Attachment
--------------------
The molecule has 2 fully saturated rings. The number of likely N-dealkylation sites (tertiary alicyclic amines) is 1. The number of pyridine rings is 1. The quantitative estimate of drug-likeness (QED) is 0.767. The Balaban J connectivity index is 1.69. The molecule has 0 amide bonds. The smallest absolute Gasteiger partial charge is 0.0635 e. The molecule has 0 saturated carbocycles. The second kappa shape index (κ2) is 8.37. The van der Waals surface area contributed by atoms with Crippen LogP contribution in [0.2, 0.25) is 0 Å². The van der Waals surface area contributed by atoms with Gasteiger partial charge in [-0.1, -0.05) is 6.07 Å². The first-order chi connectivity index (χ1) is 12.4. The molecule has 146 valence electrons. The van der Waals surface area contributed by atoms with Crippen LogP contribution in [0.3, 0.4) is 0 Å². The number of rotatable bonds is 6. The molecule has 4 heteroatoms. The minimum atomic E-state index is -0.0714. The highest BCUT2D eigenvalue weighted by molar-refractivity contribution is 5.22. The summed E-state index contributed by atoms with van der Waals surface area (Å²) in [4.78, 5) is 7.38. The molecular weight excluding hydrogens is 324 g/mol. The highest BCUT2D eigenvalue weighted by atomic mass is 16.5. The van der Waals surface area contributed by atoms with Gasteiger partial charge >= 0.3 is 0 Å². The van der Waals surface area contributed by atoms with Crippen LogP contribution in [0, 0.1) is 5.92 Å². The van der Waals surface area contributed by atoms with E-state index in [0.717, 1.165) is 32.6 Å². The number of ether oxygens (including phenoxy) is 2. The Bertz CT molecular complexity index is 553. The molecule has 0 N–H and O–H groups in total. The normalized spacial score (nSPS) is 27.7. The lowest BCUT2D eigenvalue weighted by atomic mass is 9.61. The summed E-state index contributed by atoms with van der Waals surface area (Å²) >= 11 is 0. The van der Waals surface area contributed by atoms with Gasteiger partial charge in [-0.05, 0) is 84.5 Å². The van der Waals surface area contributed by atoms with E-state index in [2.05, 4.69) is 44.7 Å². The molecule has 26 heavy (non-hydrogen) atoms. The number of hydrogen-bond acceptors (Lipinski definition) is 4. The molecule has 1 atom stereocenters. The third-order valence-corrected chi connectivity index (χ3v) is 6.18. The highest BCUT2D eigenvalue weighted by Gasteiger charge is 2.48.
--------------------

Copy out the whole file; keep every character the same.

The molecule has 2 fully saturated rings. The number of likely N-dealkylation sites (tertiary alicyclic amines) is 1. The number of pyridine rings is 1. The quantitative estimate of drug-likeness (QED) is 0.767. The Balaban J connectivity index is 1.69. The molecule has 0 amide bonds. The smallest absolute Gasteiger partial charge is 0.0635 e. The molecule has 0 saturated carbocycles. The second kappa shape index (κ2) is 8.37. The van der Waals surface area contributed by atoms with Crippen LogP contribution in [0.2, 0.25) is 0 Å². The van der Waals surface area contributed by atoms with Gasteiger partial charge in [-0.1, -0.05) is 6.07 Å². The first-order chi connectivity index (χ1) is 12.4. The molecule has 146 valence electrons. The van der Waals surface area contributed by atoms with Crippen LogP contribution in [0.3, 0.4) is 0 Å². The number of rotatable bonds is 6. The molecule has 4 heteroatoms. The minimum atomic E-state index is -0.0714. The highest BCUT2D eigenvalue weighted by molar-refractivity contribution is 5.22. The summed E-state index contributed by atoms with van der Waals surface area (Å²) in [4.78, 5) is 7.38. The molecular weight excluding hydrogens is 324 g/mol. The highest BCUT2D eigenvalue weighted by atomic mass is 16.5. The van der Waals surface area contributed by atoms with Gasteiger partial charge >= 0.3 is 0 Å². The van der Waals surface area contributed by atoms with Crippen LogP contribution in [0, 0.1) is 5.92 Å². The van der Waals surface area contributed by atoms with E-state index in [0.717, 1.165) is 32.6 Å². The number of ether oxygens (including phenoxy) is 2. The Bertz CT molecular complexity index is 553. The molecule has 0 N–H and O–H groups in total. The normalized spacial score (nSPS) is 27.7. The lowest BCUT2D eigenvalue weighted by atomic mass is 9.61. The summed E-state index contributed by atoms with van der Waals surface area (Å²) >= 11 is 0. The van der Waals surface area contributed by atoms with Gasteiger partial charge in [-0.05, 0) is 84.5 Å². The van der Waals surface area contributed by atoms with E-state index in [2.05, 4.69) is 44.7 Å². The molecule has 26 heavy (non-hydrogen) atoms. The number of hydrogen-bond acceptors (Lipinski definition) is 4. The molecule has 1 atom stereocenters. The third-order valence-corrected chi connectivity index (χ3v) is 6.18. The highest BCUT2D eigenvalue weighted by Gasteiger charge is 2.48.